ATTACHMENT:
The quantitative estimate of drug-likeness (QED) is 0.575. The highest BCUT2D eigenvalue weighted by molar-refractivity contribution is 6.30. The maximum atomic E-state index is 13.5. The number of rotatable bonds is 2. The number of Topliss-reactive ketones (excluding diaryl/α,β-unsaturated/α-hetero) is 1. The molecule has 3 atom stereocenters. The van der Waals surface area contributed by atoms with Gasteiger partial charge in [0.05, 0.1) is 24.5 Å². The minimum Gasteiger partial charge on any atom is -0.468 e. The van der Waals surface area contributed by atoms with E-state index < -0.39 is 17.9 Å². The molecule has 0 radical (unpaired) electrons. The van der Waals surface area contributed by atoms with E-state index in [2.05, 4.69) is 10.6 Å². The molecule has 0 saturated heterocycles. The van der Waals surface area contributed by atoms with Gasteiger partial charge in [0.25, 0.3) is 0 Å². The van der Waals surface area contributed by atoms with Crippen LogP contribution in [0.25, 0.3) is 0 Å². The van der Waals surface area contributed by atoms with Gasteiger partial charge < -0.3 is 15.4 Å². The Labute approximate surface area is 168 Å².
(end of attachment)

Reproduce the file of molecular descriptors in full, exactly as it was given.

The quantitative estimate of drug-likeness (QED) is 0.575. The highest BCUT2D eigenvalue weighted by molar-refractivity contribution is 6.30. The maximum atomic E-state index is 13.5. The number of rotatable bonds is 2. The number of Topliss-reactive ketones (excluding diaryl/α,β-unsaturated/α-hetero) is 1. The molecule has 3 atom stereocenters. The van der Waals surface area contributed by atoms with Gasteiger partial charge in [0.05, 0.1) is 24.5 Å². The minimum Gasteiger partial charge on any atom is -0.468 e. The van der Waals surface area contributed by atoms with E-state index < -0.39 is 17.9 Å². The molecule has 0 radical (unpaired) electrons. The van der Waals surface area contributed by atoms with E-state index in [2.05, 4.69) is 10.6 Å². The molecule has 0 saturated heterocycles. The van der Waals surface area contributed by atoms with Gasteiger partial charge in [0.25, 0.3) is 0 Å². The van der Waals surface area contributed by atoms with Crippen LogP contribution in [0.25, 0.3) is 0 Å². The van der Waals surface area contributed by atoms with Gasteiger partial charge < -0.3 is 15.4 Å². The Labute approximate surface area is 168 Å².